” (Bursik, 1991) She also found thatwomen who find divorce to be more disequilibrating, experienced the most changein ego development. Barsik’s study involved a longitudinal research of 104women who lived in the greater Boston area. The women reported their feelingsof disequilibrium after their divorce or separation. A year later, their egodevelopment scores were compared with their scores from the previous year. Contrary to what one may think about the effects of divorce on women, this studyshows that for many women a painful time in life can produce strong, positivechanges in t heir personal growth (Bursik, 1991) I feel that for many women, adivorce or marital separation is in some way equivalent to Levinson’s mid-lifetransition which he applied to men. Another study, by Paul Wink and Ravenna Helson (1993), focuses on thepersonality change in women after pregnancy and motherhood, compared to thechange in their husbands.
The women in this study were all educated andgraduating from college in the late 50s. It is a linear study including ages 21,27, 43 and 52. The husbands of these women were also evaluated at the same timeintervals. the first period studied was early parental time. All of the womenhad a t least one child and only a few continued in pursuing a professionalcareer. The second period studied was post parental and in this stage, morethan 70% of the women were now in the labor force.
The results showed that atthe time of early parental stage, the women were less goal oriented, morefacilitative in their interpersonal relationships and in more need of emotionalsupport from others. The men were all full time employed in this stage. The next stage, the post parental time, almost all of the women wereworking in the paid labor force at least part time while 35% of their partnershad retired or were planning on retiring within years. At this stage, the menwere no longer the goal oriented ones and the women were no longer the mostfacilitative in interpersonal relations.
They now had higher levels of self-confidence than their partners. The women’s goals no longer focused on theirmarriage, but now included their concern with their own assertiveness and theirability to make money (Wink and Helson, 1993). I feel that this later careerdevelopment is comparable to Levinson’s entering the adult world stage in thatthe women (though much later in age) now face with many more choices in rolesand career direction. The women who enter this phase are beginning a new way ofliving and also changing their existing life structure. The women and theirmale partner are not living in the same development stage and this is becausethei r lives are so different. A study by Ravena Helson and Brent Roberts (1992) suggests that thepersonality of a woman’s husband was a significant factor in predicting the workhistory of that woman.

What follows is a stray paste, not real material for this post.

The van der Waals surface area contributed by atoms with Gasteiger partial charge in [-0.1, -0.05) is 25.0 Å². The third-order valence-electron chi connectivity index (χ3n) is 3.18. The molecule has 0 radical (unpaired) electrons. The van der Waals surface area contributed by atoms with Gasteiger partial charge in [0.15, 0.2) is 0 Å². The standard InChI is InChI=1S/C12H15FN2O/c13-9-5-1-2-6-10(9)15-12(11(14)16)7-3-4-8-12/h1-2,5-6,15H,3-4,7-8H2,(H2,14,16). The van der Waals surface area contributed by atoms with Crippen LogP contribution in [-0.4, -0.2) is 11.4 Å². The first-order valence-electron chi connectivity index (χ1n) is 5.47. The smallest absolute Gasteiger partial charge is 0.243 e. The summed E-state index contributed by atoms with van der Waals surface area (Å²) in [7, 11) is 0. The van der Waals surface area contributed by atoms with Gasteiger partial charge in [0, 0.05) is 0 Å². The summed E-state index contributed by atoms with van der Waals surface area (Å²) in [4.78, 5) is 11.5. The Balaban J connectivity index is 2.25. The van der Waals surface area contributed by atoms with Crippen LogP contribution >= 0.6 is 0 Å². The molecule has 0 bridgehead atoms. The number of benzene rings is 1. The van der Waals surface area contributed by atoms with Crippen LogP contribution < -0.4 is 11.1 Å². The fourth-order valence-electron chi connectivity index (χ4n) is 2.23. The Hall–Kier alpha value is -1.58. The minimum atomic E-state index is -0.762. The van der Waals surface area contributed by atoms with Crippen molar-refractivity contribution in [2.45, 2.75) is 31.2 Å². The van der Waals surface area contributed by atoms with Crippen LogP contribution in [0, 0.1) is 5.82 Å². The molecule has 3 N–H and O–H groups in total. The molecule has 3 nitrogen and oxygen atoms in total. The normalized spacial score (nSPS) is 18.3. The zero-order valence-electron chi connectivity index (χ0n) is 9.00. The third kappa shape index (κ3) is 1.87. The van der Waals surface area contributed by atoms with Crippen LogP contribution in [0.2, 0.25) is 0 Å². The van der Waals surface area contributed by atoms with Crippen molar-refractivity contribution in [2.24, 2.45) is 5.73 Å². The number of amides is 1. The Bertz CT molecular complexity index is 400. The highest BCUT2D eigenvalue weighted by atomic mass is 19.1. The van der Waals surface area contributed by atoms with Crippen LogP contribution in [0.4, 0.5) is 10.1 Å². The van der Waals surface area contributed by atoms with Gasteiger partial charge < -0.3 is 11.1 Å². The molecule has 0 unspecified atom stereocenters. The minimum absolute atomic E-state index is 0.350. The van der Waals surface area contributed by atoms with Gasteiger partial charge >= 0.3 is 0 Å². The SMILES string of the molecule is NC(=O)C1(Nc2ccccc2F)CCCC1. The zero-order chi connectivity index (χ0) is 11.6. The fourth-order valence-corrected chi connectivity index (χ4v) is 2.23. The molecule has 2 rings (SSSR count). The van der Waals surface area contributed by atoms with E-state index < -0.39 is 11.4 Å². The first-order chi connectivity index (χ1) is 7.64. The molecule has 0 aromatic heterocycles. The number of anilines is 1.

Their research focused on the graduates of the Millscollege for women (classes of 1958 and 1960) and their total sample consisted of63 women and their husbands. A longitudinal analysis was conducted to concludewhether a woman’s college goals, their husbands personality and the duration oftheir marriage affected the woman’s choice to work in the paid work force or asa volunteer. They found that a husband’s personality was the main influence ona woman choosing volunteer work. Also interesting was that the duration ofmarriage was a factor that influenced the women’s amount of paid work (Helsonand Roberts, 1992).
This research verifies that women’s choices are not asbroad and unlimiting as a young man who enters Levinson’s “Entering the AdultWorld” phase. A woman’s role and choices were much more predetermined and narrow andthis fact alone offers evidence that North American women lead differentlives that North American men at the time Levinson’s model originated. Yet another example of the difference between men and women’s lives(especially during the 50s, 60s, and 70s) is career choices and development ofwomen’s careers. Ornstein and Isabella (1990) found that women find success intheir careers at a later time in their lives than men do. Their study consistedof a sample of 422 women who had reached the top level of management in theirtelecommunications firm. The research was conducted in a questionnaire method.
Their research showed that women develop in distinctive patterns, according toLevinson’s model, however, their research indicates that the stages for women donot parallel those of men. They believe that the reason for this is because ofthe differences found between men and women in their career stages. Ornsteinand Isabella explain that women’s careers are often interrupted because ofpregnancy and motherhood. They also explain the differences in career stages asa result of the different socialization experiences for men and women. Men are taught that their working career must continue throughout theirlifetime and that their sense of identity is the result of their careerachievement.